I was having a recurring dream: I would be involved in a business meeting or speaking engagement, and look down and realize, oh my gosh, I’m naked! I was surprised and embarrassed, and woke up each night wondering what that crazy dream was all about.
During the same time period I was beginning to write my first book, and found it was difficult getting started. Each night my husband would come home from work and ask me how the book was coming. Each night I would tell him I would be starting soon. I had clients to call, speeches to write, invoices to send. I knew I needed to start writing, but I couldn’t quite bring myself to begin. Something was blocking my attempt to write my book, but I wasn’t sure what or why.
During this time I came upon an article discussing the dreams (think “nightmares”) of executive women, and I found that my naked dream was a frequent recurring dream theme. The author said that often women leaders, once promoted, feared that others would see their incompetence—their vulnerability—and would be “found out.”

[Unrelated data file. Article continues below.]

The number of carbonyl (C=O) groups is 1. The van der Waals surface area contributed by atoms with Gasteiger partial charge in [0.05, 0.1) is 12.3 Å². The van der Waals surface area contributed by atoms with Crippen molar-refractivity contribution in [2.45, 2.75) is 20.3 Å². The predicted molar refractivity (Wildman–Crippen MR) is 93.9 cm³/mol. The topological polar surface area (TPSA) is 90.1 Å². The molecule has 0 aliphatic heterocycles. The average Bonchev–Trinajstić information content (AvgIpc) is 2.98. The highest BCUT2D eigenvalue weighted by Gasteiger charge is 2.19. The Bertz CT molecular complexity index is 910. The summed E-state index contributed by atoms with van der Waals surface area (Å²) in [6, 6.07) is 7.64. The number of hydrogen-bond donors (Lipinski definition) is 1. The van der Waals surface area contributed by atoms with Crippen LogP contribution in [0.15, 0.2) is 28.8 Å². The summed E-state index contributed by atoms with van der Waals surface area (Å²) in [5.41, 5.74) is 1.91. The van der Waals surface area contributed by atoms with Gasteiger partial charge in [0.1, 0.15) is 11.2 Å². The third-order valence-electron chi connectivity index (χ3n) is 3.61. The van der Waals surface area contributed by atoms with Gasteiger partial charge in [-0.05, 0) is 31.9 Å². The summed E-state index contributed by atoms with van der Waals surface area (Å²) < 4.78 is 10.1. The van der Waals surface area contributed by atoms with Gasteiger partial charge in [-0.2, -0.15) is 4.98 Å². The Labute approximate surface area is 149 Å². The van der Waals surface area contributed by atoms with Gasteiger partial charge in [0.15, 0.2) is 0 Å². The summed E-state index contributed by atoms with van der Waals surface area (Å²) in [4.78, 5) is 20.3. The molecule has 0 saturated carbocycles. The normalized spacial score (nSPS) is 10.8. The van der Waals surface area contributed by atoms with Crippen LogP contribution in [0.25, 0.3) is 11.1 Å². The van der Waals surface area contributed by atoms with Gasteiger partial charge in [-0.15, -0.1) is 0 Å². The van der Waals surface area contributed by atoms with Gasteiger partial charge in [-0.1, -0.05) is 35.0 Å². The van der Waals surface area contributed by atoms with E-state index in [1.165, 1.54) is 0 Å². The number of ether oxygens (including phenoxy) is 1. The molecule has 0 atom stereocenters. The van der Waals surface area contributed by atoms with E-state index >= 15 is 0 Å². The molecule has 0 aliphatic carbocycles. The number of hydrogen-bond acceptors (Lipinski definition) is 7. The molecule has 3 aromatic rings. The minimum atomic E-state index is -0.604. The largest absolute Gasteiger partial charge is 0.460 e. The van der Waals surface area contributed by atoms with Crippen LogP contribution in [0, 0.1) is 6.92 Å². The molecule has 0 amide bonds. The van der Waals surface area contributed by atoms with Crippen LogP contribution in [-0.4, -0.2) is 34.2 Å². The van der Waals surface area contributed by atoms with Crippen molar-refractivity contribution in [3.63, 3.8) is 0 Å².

While I found this interesting, my first thought was that it didn’t apply to me. After all, I was the owner of my speaking business and wasn’t newly promoted. Then it dawned on me: the writing of my book was like being promoted, in that I was documenting for the world my level of incompetence on this subject! I would be showing everyone just how little I knew about my topic! Weren’t there others who were more competent, knowledgeable, and had the expertise to write the book I was contemplating?
This was a huge turning point for me, in that I was able to finally articulate the cause of my writer’s block and get on with the business of writing my book. Yes, there were others who theoretically could write my book, but they weren’t. I had a unique perspective, a unique voice, and I realized that I needed to write my book. It was up to me to share with my readers my expertise on this issue.
Once I had this “aha” moment, I never had the dream again, and I realize now that this fear of vulnerability was so great that it almost kept me from what ultimately enhanced my success as a speaker and consultant. Five books later, it seems difficult to imagine why I was so afraid.
I’ve since learned that while it is risky to be vulnerable, whether you are writing or telling a personal and revealing story, it also helps connect with audiences and readers in a way that nothing else can. I’ve learned that while being vulnerable is as frightening as visiting a nudist colony, it can also be rewarding!